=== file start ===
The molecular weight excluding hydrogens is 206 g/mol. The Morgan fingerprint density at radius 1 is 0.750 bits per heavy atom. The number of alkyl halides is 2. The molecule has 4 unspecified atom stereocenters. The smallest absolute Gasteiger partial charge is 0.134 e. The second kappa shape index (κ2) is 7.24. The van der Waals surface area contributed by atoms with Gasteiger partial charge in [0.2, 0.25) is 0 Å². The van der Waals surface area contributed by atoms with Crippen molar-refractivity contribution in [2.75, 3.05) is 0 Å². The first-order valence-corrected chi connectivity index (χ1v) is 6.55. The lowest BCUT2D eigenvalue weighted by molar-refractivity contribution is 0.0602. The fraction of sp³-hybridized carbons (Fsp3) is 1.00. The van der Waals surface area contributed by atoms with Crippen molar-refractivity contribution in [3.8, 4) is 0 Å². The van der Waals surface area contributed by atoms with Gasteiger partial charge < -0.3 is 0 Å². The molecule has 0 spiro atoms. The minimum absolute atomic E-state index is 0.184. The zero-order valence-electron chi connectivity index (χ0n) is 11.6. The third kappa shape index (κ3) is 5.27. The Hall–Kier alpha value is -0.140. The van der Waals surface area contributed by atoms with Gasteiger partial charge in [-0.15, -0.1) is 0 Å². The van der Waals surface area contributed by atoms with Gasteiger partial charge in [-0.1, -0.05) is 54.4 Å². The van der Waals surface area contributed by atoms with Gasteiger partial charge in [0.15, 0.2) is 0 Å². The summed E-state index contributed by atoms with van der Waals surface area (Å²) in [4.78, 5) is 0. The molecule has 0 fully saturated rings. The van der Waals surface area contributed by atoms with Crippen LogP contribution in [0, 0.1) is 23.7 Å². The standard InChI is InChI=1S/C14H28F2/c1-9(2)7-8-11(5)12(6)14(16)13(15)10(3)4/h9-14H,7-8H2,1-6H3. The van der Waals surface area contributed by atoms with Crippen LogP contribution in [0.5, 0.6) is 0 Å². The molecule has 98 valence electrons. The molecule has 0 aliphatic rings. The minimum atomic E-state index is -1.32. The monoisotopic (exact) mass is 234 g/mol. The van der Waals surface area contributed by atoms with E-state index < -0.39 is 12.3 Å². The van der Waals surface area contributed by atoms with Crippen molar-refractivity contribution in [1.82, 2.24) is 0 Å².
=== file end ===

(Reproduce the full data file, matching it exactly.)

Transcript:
The molecular weight excluding hydrogens is 206 g/mol. The Morgan fingerprint density at radius 1 is 0.750 bits per heavy atom. The number of alkyl halides is 2. The molecule has 4 unspecified atom stereocenters. The smallest absolute Gasteiger partial charge is 0.134 e. The second kappa shape index (κ2) is 7.24. The van der Waals surface area contributed by atoms with Gasteiger partial charge in [0.2, 0.25) is 0 Å². The van der Waals surface area contributed by atoms with Crippen molar-refractivity contribution in [2.75, 3.05) is 0 Å². The first-order valence-corrected chi connectivity index (χ1v) is 6.55. The lowest BCUT2D eigenvalue weighted by molar-refractivity contribution is 0.0602. The fraction of sp³-hybridized carbons (Fsp3) is 1.00. The van der Waals surface area contributed by atoms with Crippen molar-refractivity contribution in [3.8, 4) is 0 Å². The van der Waals surface area contributed by atoms with Gasteiger partial charge < -0.3 is 0 Å². The molecule has 0 spiro atoms. The minimum absolute atomic E-state index is 0.184. The zero-order valence-electron chi connectivity index (χ0n) is 11.6. The third kappa shape index (κ3) is 5.27. The Hall–Kier alpha value is -0.140. The van der Waals surface area contributed by atoms with Gasteiger partial charge in [-0.15, -0.1) is 0 Å². The van der Waals surface area contributed by atoms with Gasteiger partial charge in [-0.1, -0.05) is 54.4 Å². The van der Waals surface area contributed by atoms with Gasteiger partial charge in [0.15, 0.2) is 0 Å². The summed E-state index contributed by atoms with van der Waals surface area (Å²) in [4.78, 5) is 0. The molecule has 0 fully saturated rings. The van der Waals surface area contributed by atoms with Crippen LogP contribution in [0, 0.1) is 23.7 Å². The standard InChI is InChI=1S/C14H28F2/c1-9(2)7-8-11(5)12(6)14(16)13(15)10(3)4/h9-14H,7-8H2,1-6H3. The van der Waals surface area contributed by atoms with Crippen LogP contribution in [0.5, 0.6) is 0 Å². The molecule has 98 valence electrons. The molecule has 0 aliphatic rings. The minimum atomic E-state index is -1.32. The monoisotopic (exact) mass is 234 g/mol. The van der Waals surface area contributed by atoms with E-state index < -0.39 is 12.3 Å². The van der Waals surface area contributed by atoms with Crippen molar-refractivity contribution in [1.82, 2.24) is 0 Å².